• Make sure everyone knows what to do if their clothes catch fire – stop, drop to the floor and roll to put out the flames.
  • If somebody else’s clothes catch fire, tell or force them to drop and try to smother the flames with a blanket or large item of clothing to quell the flames, then get them to roll.
  • Find out what the Firefighting arrangements are in place for the campsite.
  • If you do not have a mobile phone then find out where the nearest phone is located.


Caravan and Mobile Home Safety

  • Many of the same rules about fire safety in the home also apply to caravans and mobile homes.
  • Park caravans and mobile homes at least 6 metres apart.
  • Make a fire escape plan.
  • If there’s a fire – get out, stay out and call the Fire & Rescue Service immediately.
  • Make sure you can get out of a window if needed.
  • Fit a smoke alarm and test it once a week.
  • You should consider getting a fire extinguisher and a fire blanket, and know how to use them properly.
  • Do not dry clothes on or right next to a heater.
  • Make sure heaters are working properly – use a Gas Safe engineer to fix gas heaters.
  • Turn gas off when not in use.
  • Fit a Carbon Monoxide detector and keep air vents clear.
  • Don’t overload sockets; an adapter with a lead is safer.
  • Smoking inside can be dangerous so smoke outside.
  • Keep matches and lighters out of the reach of children.
  • Never leave cooking unattended.
  • Take extra care when cooking with hot fats and oils.
  • Never put water on burning oil or fat.
  • When not in use, fuel should be stored ideally six metres away from your caravan or mobile home and away from heat.


Boat Safety

Fire can be a dangerous and terrifying event, but its effects become even more serious when escape is either difficult or leads to a place of other danger. Reduce the risk from fire by following these simple tips.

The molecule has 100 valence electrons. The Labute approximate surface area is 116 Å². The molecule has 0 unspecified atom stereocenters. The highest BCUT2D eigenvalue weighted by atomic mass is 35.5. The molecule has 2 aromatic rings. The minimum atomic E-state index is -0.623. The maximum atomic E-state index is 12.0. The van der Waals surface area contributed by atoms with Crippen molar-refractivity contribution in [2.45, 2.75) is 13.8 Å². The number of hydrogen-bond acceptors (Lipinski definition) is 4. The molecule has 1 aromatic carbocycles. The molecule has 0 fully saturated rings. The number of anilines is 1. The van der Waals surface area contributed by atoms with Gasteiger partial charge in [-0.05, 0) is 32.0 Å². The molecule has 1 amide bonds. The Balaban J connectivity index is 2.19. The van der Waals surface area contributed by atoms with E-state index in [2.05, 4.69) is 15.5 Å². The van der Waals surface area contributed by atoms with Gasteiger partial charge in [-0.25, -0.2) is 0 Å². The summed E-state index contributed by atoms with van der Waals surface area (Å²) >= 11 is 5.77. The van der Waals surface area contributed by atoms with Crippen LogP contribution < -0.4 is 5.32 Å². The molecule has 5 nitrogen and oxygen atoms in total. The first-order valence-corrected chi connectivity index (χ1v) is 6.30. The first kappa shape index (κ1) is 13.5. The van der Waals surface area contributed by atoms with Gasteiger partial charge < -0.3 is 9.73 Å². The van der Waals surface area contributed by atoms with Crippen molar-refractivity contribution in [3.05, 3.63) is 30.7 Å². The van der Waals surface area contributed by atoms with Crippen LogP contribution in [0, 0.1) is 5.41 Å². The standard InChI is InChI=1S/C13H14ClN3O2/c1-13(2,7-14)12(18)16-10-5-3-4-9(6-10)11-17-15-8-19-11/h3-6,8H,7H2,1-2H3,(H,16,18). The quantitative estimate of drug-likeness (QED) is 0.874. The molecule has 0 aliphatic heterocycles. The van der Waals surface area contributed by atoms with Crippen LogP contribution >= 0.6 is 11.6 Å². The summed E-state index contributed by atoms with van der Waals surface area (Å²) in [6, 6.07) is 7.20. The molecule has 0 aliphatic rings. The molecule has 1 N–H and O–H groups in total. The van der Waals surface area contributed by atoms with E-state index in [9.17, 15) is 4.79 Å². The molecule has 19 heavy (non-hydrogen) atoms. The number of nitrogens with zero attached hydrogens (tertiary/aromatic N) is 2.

• Fit a smoke alarm.
  • Ensure furnishings, foam and insulation are fire retardant.
  • Make a fire action plan and ensure your crew are aware of what to do if there is a fire.
  • Fit a fire extinguisher in the engine compartment and the cockpit locker.
  • Contain and vent battery boxes.


If a fire occurs on the marina


  • If safe to do so, isolate gas and fuel supplies.
  • Evacuate the craft and ensure all the crew are wearing lifejackets.
  • Call the Fire & Rescue Service.
  • Stay out.
  • Warn neighbouring craft.


If a fire occurs at sea

  • Only tackle a fire if it is safe to do so.
  • Contact the Coastguard/Fire & Rescue Service.
  • Identify position or give landmarks.
  • Ensure all crew are wearing lifejackets.
  • Prepare emergency grab bag (flares, VHF radio, compass) and life raft.
  • If safe to do so, isolate gas and fuel supplies.
  • Do not open the engine panel.
  • Only as a last resort abandon ship.


Water Safety

When the weather is warm, the idea of cooling down in water can be very tempting but there are many hidden dangers that make some waterways unsuitable and unsafe for swimming.

  • Remember there is no supervision by lifeguards if you get into trouble.
  • The water is often a lot colder than you expect and it can impact on your physical capabilities. Just because you can swim well in a warm swimming pool doesn’t mean you’ll be able to swim well in cold water.
  • It can be deep and it is often very difficult to estimate the depth before you get in.
  • You can jump in but can you get out? Often people can’t find a suitable place to get out.
  • There is no way of knowing what lies beneath the surface. There could be shopping trolleys, open tin cans and broken bottles.
  • If it’s polluted it could make you ill.
  • There may be hidden currents.
  • Never drink alcohol during or just before swimming or while carrying out other activities such as boating or water skiing.
  • If you are going to go swimming, make sure that somebody is nearby so you can shout for help if you get into difficulties.
  • Swimming at the Beach
    Children should always go to the beach with an adult. An adult can point out dangers and help if someone gets into difficulty.
  • When you are swimming at the beach, be aware of which flag is flying as this will warn you of any dangers.
  • A red and yellow flag means lifeguards are on patrol.
  • A red flag means it is dangerous to bathe or swim, so don’t go into the water.
  • A quartered black and white flag means that the area has been zoned for use of surf boards and kayaks and is not safe for swimmers and bathers.
  • If you see someone in difficulty in the water, tell somebody, preferably a lifeguard if there is one nearby. Alternatively use the nearest phone or your mobile and dial 999.